Though the valve may be operated in both directions by hand it may, if preferred, be closed by means of a spring I connected with it and with the handle H, in such a manner thatby pressing the rod and handle together the valves will open the apertures in the bottom of the vessel, and at the same time will compress the spring; then by relieving the rod of the pressure, the spring will throw it outwardly, and will close the valves The operationof the utensil is as follows The batter is mixed in the vessel A; then when the. griddle is hot the vessel is placed upon the stove over the griddle. The valve rod is then operated, whereby the valve opens the apertures B of the bottom of the vessel, and the batter flows out evenly and is quickly distributed in a suitable number of cakes over the surface of the griddle. The valve being then closed, the vessel is removed from the stove to await the next operation. The outwardly flaring legs of the vessel enable it to be placed over the griddle without interfering with it, and they also provide sufficient space under the vessel to permit of the necessary observation of the amount of batter deposited. The raised center a of the bottom of the vessel provides for the outflow of every bit of the batter to the annular channel or surface a around the rim of the bot-.
tom where the discharge holes are located. It also gives resistance of the bottom of the vessel to the pressure of thepivotal bolt D which must be set up tight to hold the valves closely in place to prevent leakage. The legs of the utensil are preferably riveted on to the vessel so that they may be easily removed for packing. The guide in the handle is simple and of advantage in limiting the movement of the valve rod and the consequent movement of the valves.
Having thus described my invention, what .Iclaim as new and desire to secure by Letters 1. A batter cake mixer and depositor comprising a vessel adapted to hold the batter and to be supported above a griddle whereby sufficient space is left below said vessel to inspect the amount of batter deposited, said vessel having discharge openings and provided with a raised bottom, a valve controlling said openings and provided with means whereby it may be adjusted, and means for oscillating said valve, substantially as herein described.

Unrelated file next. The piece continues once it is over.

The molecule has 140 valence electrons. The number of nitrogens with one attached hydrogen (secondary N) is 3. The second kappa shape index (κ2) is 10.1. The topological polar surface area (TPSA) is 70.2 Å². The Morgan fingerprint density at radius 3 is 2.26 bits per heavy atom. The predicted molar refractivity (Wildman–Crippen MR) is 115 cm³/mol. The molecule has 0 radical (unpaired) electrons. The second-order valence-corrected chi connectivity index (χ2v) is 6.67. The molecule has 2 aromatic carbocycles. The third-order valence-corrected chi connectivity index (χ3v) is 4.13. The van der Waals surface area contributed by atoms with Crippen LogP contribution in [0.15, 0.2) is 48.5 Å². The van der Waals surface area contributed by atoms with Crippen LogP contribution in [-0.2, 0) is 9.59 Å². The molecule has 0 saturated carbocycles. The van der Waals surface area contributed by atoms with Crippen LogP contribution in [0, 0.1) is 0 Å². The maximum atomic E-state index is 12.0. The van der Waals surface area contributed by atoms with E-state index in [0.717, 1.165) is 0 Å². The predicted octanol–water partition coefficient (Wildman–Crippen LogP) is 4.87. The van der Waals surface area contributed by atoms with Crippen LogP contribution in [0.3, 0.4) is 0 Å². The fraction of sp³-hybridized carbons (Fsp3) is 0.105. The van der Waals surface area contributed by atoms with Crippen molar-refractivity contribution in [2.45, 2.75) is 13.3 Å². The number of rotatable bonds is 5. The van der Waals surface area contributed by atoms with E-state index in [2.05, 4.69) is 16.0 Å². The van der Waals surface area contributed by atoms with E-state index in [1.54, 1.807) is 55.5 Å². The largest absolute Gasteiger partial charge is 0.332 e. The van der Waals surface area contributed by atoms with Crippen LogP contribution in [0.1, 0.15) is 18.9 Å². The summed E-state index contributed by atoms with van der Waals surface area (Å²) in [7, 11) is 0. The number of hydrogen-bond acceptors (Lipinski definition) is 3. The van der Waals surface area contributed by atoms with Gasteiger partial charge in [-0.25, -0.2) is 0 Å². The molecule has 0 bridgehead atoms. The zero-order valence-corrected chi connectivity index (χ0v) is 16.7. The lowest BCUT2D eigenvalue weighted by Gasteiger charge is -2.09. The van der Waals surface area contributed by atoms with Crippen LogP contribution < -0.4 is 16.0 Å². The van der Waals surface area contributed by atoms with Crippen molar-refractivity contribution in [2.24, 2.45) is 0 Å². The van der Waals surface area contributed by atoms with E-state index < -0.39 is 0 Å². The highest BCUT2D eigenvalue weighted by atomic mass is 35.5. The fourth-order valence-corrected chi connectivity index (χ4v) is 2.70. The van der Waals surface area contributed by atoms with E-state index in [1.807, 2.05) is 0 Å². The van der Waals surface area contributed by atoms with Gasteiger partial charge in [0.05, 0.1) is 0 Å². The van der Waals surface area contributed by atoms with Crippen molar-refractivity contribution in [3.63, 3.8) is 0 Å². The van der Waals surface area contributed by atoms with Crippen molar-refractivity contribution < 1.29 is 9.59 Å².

2. A batter cake mixer and depositor, consisting of a vessel in which the batter is mixed said vessel having a bottom formed with dis charge openings and having flaring legs by which it is supported above a griddle and sufficient space is left between the vessel and griddle to inspect the amount of batter deposited, an adjustable and oscillating valve fitted to the bottom of the vessel having means by which it may be oscillated, and provided with holes adapted to be aligned with series of equi-distant holes formed in said channel or surface, a plate secured to the under surface of the bottom of the vessel and pivoted centrally thereto, radially extending valve pieces projecting from the rim of said plate and adapted to open and close the holes in the bottom of the vessel, and an outwardly extending rod for operating the valve carrying plate, substantially as herein described.
4. A batter cake mixer and depositor consisting of a vessel in which the batter is mixed, said vessel having in its bottom the annular series of equi-distant discharge apertures or holes, the centrally pivoted valve plate controlling said apertures or holes, the outwardly flaring legs of said Vessel, one of said legs having the handle and the slotted guide, and the outwardly extending rod connected with the valve plate and passing through the slotted guide, substantially as herein described.
In witness whereof I have hereunto set my hand.
S. H. NOURSE, WM. F. BOOTH.